Despite the lunches, dinners, parties, and gossip, Vidal turns out book after book. “Why do you push yourself so hard?” Mewshaw asks him in one of several interviews Vidal grants him. “Do you feel guilty when you’re not working?”

         “Of course,” Gore replies. “After all, I am a puritan moralist.”

         That’s one of the things that many people did not get about Vidal; and what people did not get about Vidal is precisely what Mewshaw says he wants to show in his book—that the cool, aristocratic, imperturbable grandee was also a hard-working, sentimental, generous, and loyal friend who, “while he preferred to pass himself off as a stoic à la Marcus Aurelius … was frequently quite the opposite—irascible, brusque, angry, depressed to the point of suicidal ideation.”

         Vidal is full of contradictions. The puritan moralist and his partner even make annual trips to Bangkok “in our relentless pursuit of AIDS,” says Gore. Not too relentless, evidently: when the dying Rudolf Nureyev comes for a visit from his own Italian island to Vidal’s villa in Ravello (as in The Milk Train Doesn’t Stop Here Anymore) and takes a swim in Vidal’s pool, they are warm hosts, but he and Austen have it emptied afterwards in case chlorine is not enough to kill the virus. And Vidal and Austen remain healthy and Rome golden. Soon the Mewshaws are going to parties at Vidal’s place filled with actors, priests, film directors, writers, and male models—the sort of party we all wish we’d gone to, in a city we wished we’d live in, particularly at that time.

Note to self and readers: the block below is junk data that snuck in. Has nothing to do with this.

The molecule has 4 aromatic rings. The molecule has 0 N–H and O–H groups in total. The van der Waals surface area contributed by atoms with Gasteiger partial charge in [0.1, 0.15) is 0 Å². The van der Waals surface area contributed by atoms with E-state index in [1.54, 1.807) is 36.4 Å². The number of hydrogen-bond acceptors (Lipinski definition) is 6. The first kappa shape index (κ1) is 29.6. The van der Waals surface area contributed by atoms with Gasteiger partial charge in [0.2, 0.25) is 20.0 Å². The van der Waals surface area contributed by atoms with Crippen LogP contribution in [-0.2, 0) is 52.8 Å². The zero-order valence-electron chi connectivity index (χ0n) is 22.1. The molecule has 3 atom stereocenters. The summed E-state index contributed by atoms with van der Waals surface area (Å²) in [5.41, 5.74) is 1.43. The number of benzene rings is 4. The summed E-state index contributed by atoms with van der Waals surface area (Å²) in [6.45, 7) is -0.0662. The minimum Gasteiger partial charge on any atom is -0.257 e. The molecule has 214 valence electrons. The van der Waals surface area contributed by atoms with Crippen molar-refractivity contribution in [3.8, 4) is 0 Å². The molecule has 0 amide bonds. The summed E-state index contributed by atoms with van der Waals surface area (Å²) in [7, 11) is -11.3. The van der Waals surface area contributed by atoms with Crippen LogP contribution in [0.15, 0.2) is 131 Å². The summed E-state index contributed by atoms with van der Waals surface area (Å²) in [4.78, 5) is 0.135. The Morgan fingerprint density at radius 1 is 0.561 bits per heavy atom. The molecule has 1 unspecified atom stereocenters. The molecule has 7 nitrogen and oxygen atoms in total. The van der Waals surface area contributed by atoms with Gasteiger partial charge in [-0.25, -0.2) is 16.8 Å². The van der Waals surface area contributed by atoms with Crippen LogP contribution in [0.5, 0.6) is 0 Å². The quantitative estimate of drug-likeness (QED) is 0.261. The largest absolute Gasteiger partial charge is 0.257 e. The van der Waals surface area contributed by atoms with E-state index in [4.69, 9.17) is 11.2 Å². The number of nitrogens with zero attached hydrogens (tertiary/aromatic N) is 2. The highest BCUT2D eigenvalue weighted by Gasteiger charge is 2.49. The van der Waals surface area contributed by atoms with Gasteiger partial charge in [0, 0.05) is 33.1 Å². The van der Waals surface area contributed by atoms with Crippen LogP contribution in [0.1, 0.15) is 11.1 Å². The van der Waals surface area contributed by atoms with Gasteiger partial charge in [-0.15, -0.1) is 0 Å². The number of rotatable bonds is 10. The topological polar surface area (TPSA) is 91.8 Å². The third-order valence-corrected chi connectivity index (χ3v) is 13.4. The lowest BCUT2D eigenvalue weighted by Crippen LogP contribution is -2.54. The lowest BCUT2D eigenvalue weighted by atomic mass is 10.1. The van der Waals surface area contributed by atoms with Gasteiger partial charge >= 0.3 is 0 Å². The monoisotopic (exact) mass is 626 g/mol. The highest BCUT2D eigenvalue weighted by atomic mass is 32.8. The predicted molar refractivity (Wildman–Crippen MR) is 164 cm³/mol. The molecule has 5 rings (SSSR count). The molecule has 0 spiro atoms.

And then, as time passes, things begin to change—for reasons that are never quite explained. All Mewshaw writes is: “As the rest of us enjoyed the sweet life, Gore increasingly seemed glum and off-kilter. … Death was more and more on his mind as he approached sixty, and a parallax yawned between his handsome, haughty persona and the paunchy, disconsolate man he was turning into.” For one thing, it was the booze. “In addition to great quantities of wine, he consumed Rabelaisian amounts of Scotch and vodka. The old cautionary tales about hard liquor, and his disdain for contemporaries whose careers had been wrecked by alcohol, no longer played any part in his repertoire. When warned that with his high blood pressure he had better cut back on drinking, he said that he would rather die.”

         But what caused this? Simply the loss of youth, the specter of old age, the failure of his own success to match what he had hoped for? (Vidal had serious political ambitions.) Mewshaw thinks Vidal suffered for years from unacknowledged depression. At a certain point we learn that even the hustlers no longer helped. “Don’t tell me you can still get it up,” Vidal accuses a friend. “I need real technicians now, not street trade.” At the same time he started blabbing about sex at elegant dinner parties—talking about his ancestors’ genitalia, asking the women at a dinner party what they think of anal sex. The irony, Mewshaw writes, is that “for all his coruscating chatter about sex, Gore struck me as one of the least sensuous, least tactile men I ever met. Despite a drawling, relaxed voice, he was physically rigid, coiled. … In his essay ‘Pornography’ he wrote that ‘an effort must be made to bring what we think about sex and what we say about sex and what we do about sex into some kind of realistic relationship.’ In his own life, however, he never appeared to come close to achieving that harmony.”